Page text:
LONDON – Two survivors of female genital mutilation (FGM) have launched Britain's first billboard campaign to raise awareness and encourage girls at risk to get advice as public pressure mounts to stamp out the practice.
Survivors Aissa Edon and Hoda Ali joined forces with students Mabel Evans and Kain Egan who came up with the idea after realizing that no one in Britain had used billboards to highlight FGM unlike in some African countries.
An estimated 137,000 women and girls in England and Wales have undergone FGM, the partial or total removal of external genitalia which can cause physical and psychological problems, while another 60,000 girls under 15 are believed at risk.
The campaign was launched amid growing public pressure for authorities to take more action to stop FGM, which has been illegal in Britain for 30 years but has yet to be eradicated.
Earlier this year a British doctor accused of carrying out FGM on a new mother was acquitted in the country's first FGM trial. Doctors are under orders to start recording cases of FGM by October.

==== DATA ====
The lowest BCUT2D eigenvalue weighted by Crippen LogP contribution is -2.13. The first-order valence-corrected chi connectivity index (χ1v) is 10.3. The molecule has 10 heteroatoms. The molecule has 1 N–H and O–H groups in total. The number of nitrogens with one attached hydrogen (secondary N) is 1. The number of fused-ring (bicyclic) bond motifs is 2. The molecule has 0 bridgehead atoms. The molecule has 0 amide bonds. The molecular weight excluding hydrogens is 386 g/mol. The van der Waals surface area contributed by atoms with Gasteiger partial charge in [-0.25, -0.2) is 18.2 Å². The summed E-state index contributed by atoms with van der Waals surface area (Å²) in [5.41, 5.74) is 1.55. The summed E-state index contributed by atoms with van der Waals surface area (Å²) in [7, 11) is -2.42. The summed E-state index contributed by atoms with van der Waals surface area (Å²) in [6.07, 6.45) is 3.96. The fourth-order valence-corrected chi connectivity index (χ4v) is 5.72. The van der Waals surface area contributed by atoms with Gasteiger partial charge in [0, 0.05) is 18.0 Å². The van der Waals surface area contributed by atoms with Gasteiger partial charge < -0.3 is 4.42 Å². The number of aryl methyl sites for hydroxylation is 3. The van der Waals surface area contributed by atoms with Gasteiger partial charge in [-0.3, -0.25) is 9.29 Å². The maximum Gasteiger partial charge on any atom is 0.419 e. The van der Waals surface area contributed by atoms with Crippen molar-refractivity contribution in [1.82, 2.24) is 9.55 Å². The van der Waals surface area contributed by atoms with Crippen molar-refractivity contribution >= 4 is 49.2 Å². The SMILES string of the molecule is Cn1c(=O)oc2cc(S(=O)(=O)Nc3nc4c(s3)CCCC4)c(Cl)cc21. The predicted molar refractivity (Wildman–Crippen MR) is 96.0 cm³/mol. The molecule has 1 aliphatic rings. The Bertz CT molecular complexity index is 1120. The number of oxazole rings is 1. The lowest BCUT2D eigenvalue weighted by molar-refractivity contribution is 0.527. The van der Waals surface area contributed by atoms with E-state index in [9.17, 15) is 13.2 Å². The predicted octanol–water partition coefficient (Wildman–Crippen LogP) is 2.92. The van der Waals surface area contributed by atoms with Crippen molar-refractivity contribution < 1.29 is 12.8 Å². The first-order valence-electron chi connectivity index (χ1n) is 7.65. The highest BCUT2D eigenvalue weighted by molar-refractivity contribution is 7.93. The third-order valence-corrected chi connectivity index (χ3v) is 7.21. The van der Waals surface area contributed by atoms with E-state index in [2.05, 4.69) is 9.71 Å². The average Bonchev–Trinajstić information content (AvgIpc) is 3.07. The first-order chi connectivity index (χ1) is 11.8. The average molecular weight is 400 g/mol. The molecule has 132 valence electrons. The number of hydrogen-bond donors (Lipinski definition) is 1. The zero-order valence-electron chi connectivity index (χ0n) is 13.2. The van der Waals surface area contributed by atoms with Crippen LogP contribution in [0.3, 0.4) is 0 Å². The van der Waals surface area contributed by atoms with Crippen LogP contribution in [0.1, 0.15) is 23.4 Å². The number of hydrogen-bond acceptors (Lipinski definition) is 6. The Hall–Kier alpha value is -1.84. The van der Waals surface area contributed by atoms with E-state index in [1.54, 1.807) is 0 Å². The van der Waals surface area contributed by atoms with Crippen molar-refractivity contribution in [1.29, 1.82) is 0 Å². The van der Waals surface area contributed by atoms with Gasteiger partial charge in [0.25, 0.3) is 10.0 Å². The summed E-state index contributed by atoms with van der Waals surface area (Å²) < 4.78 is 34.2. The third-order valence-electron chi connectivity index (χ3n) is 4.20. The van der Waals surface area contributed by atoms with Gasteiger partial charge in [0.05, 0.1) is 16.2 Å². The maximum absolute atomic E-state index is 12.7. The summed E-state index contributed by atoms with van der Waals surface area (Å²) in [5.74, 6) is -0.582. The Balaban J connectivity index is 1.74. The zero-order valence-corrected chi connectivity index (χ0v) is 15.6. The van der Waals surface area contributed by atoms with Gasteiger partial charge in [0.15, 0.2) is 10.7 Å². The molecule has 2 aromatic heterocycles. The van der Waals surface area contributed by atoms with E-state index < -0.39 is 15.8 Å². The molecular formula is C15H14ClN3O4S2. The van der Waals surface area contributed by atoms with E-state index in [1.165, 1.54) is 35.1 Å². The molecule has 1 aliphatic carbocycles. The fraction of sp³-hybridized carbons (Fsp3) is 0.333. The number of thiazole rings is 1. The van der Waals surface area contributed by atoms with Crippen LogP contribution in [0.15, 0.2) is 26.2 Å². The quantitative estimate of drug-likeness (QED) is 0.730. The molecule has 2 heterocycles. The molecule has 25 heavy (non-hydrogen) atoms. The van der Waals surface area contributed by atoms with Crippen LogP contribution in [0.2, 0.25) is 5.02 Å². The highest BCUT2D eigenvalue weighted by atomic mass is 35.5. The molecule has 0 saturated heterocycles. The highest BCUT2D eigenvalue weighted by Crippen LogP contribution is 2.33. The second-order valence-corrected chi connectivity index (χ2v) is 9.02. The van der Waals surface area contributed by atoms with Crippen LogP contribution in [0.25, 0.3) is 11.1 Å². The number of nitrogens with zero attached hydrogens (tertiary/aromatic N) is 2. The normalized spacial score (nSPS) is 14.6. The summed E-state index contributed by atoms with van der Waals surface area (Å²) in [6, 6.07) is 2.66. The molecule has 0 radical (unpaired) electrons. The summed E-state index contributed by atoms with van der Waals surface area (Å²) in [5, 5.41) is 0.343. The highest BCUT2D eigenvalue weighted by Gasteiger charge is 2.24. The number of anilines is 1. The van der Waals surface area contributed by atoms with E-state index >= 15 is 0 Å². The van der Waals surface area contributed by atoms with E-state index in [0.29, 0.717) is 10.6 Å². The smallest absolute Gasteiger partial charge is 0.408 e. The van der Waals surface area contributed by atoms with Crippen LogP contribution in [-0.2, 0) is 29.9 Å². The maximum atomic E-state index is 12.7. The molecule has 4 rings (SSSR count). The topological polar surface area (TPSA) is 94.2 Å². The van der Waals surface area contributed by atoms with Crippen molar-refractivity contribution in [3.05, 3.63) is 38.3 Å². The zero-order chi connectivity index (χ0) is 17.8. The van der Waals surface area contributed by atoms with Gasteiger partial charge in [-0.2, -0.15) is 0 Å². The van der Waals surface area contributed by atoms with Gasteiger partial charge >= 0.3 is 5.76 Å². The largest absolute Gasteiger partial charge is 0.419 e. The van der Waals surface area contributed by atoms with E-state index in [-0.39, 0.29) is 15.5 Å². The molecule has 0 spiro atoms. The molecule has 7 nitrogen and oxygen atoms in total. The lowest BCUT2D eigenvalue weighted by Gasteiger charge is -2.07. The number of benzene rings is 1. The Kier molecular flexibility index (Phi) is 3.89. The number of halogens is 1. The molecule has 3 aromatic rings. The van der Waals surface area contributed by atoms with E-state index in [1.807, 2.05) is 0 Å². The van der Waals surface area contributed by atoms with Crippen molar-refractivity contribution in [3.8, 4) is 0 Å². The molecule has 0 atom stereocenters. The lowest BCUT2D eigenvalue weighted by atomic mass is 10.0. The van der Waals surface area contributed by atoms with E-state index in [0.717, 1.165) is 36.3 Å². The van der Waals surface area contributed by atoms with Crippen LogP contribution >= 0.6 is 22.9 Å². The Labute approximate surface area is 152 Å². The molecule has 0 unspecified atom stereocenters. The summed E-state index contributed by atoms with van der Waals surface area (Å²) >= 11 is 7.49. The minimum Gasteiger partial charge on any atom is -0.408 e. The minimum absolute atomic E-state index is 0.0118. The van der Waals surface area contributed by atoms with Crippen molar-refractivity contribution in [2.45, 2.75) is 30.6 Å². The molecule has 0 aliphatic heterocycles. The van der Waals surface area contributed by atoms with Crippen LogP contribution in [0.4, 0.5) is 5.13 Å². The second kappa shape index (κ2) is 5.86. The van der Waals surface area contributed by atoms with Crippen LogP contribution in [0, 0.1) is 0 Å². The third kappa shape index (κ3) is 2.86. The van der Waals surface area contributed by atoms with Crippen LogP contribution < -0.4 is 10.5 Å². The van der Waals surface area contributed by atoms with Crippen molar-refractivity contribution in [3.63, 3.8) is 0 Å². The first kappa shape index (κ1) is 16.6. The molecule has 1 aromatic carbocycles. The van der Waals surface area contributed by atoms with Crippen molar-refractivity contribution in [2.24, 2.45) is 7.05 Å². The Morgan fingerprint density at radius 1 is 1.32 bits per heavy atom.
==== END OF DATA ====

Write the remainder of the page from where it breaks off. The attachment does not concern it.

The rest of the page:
"Like other survivors I live with the consequences of FGM very day and it is wonderful that these young people have chosen to stand with us," said Ali, a sexual health nurse at a London hospital and a trustee of the anti-FGM charity 28 Too Many.
Ali has previously told conferences that she experienced FGM at the age of seven in her native Somalia then fled her war-torn country, finally settling in Britain.
Despite numerous operations, she was told she would never be able to have children.
Edon, a midwife at Ealing Hospital in London where she founded the FGM-specific Hope Clinic, was cut at the age of six in Mali along with her one-year-old sister.
Worldwide, more than 130 million girls and women have undergone FGM.
The first poster, showing girls and women of differing ages with "FGM" written on their foreheads, will be displayed at several sites in west London during May and June.
"Educating people is essential to end the practice and also to ensure that those who have had FGM have access to the support and healthcare they need," said Ann-Marie Wilson, executive director of 28 Too Many.